Innovation Cancer Fund - Personalized Cancer Medicine
The medical and research heads at Jewish General Hospital determine the areas of highest priority and allocate the funds from the Innovation Cancer Fund to that specific cancer, to ensure crucial momentum can continue for their current programs.
Personalized Cancer Medicine is a multi-faceted, integrated approach involves finding the right treatment, for the right patient, at the right time. Our focus is to detect cancer research, diagnose with more precision and target treatment for each individual and support patients and their families throughout the cancer journey.
Genitourinary Cancer including Prostate Cancer
Prostate cancer is the most common cancer among Canadian men (excluding non-melanoma skin cancers). It is the 3rd leading cause of death from cancer in men in Canada.
It is estimated that in 2015:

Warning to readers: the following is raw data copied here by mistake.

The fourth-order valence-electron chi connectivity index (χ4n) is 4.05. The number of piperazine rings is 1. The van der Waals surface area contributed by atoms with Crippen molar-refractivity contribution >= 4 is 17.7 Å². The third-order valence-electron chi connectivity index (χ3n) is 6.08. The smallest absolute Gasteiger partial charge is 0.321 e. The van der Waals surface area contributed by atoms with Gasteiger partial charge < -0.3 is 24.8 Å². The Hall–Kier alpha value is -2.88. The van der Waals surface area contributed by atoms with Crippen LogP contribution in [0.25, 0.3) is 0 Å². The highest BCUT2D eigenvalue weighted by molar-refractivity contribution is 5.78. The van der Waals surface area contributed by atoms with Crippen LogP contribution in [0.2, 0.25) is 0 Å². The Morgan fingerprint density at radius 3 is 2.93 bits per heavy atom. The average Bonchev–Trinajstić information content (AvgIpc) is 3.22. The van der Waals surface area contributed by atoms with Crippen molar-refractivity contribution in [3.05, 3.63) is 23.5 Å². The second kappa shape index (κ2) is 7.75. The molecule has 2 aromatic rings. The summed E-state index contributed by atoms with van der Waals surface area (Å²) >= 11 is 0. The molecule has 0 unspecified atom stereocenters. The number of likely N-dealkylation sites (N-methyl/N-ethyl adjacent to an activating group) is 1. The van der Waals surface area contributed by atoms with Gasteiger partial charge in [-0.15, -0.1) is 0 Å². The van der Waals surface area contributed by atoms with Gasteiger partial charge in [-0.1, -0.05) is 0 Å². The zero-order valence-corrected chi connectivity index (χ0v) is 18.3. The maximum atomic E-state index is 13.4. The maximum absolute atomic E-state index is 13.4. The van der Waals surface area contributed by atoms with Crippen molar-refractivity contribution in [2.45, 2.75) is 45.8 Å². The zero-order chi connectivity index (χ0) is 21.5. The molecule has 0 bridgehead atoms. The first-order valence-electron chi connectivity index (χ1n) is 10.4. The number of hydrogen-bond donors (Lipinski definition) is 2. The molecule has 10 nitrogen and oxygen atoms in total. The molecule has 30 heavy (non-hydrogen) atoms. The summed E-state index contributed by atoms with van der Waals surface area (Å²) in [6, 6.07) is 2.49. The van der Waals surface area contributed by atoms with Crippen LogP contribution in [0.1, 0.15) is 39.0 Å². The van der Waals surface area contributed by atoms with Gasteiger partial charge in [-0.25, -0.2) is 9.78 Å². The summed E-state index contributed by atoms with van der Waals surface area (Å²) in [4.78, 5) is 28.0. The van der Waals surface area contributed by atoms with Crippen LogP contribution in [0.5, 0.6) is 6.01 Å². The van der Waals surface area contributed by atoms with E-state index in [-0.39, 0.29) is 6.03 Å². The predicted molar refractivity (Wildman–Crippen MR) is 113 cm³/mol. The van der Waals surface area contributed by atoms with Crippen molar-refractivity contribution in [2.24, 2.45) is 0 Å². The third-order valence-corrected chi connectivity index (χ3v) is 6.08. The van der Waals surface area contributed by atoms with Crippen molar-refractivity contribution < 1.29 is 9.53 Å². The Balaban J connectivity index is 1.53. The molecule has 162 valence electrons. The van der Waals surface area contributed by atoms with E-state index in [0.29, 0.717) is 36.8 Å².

- 24,000 men will be diagnosed with prostate cancer. This represents 24% of all new cancer cases in men in 2015.
- 4,100 men will die from prostate cancer. This represents 10% of all cancer deaths in men in 2015.
- On average, 66 Canadian men will be diagnosed with prostate cancer every day.
- On average, 11 Canadian men will die from prostate cancer every day.
It is estimated that in 2015:
- 1,050 Canadian men will be diagnosed with testicular cancer.
Actual mortality is available for 2010:
- 40 men died from testicular cancer in Canada.
It is estimated that in 2015:
- 8,300 Canadians will be diagnosed with bladder cancer.
- 2,300 Canadians will die from bladder cancer.
- 6,200 men will be diagnosed with bladder cancer and 1,600 will die from it.